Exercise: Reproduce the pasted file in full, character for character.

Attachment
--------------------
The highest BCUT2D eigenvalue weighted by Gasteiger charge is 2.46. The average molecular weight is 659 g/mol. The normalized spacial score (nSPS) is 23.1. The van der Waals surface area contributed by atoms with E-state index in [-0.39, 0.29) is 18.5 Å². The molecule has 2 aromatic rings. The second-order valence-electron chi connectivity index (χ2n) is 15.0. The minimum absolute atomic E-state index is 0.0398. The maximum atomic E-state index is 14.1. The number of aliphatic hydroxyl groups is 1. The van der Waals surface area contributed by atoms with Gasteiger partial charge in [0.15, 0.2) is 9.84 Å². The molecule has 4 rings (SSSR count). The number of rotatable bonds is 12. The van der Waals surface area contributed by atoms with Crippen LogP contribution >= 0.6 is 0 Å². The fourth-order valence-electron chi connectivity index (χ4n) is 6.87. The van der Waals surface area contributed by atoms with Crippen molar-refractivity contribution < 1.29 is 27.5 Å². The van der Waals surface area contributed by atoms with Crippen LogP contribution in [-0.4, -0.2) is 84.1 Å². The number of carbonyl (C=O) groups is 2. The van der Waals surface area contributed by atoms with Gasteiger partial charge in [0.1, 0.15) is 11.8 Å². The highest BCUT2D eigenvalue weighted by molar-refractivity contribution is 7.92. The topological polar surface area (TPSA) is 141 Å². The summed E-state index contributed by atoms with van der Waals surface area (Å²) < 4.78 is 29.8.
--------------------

The highest BCUT2D eigenvalue weighted by Gasteiger charge is 2.46. The average molecular weight is 659 g/mol. The normalized spacial score (nSPS) is 23.1. The van der Waals surface area contributed by atoms with E-state index in [-0.39, 0.29) is 18.5 Å². The molecule has 2 aromatic rings. The second-order valence-electron chi connectivity index (χ2n) is 15.0. The minimum absolute atomic E-state index is 0.0398. The maximum atomic E-state index is 14.1. The number of aliphatic hydroxyl groups is 1. The van der Waals surface area contributed by atoms with Gasteiger partial charge in [0.15, 0.2) is 9.84 Å². The molecule has 4 rings (SSSR count). The number of rotatable bonds is 12. The van der Waals surface area contributed by atoms with Crippen LogP contribution >= 0.6 is 0 Å². The fourth-order valence-electron chi connectivity index (χ4n) is 6.87. The van der Waals surface area contributed by atoms with Crippen molar-refractivity contribution < 1.29 is 27.5 Å². The van der Waals surface area contributed by atoms with Crippen LogP contribution in [-0.4, -0.2) is 84.1 Å². The number of carbonyl (C=O) groups is 2. The van der Waals surface area contributed by atoms with Gasteiger partial charge in [0.1, 0.15) is 11.8 Å². The highest BCUT2D eigenvalue weighted by molar-refractivity contribution is 7.92. The topological polar surface area (TPSA) is 141 Å². The summed E-state index contributed by atoms with van der Waals surface area (Å²) < 4.78 is 29.8.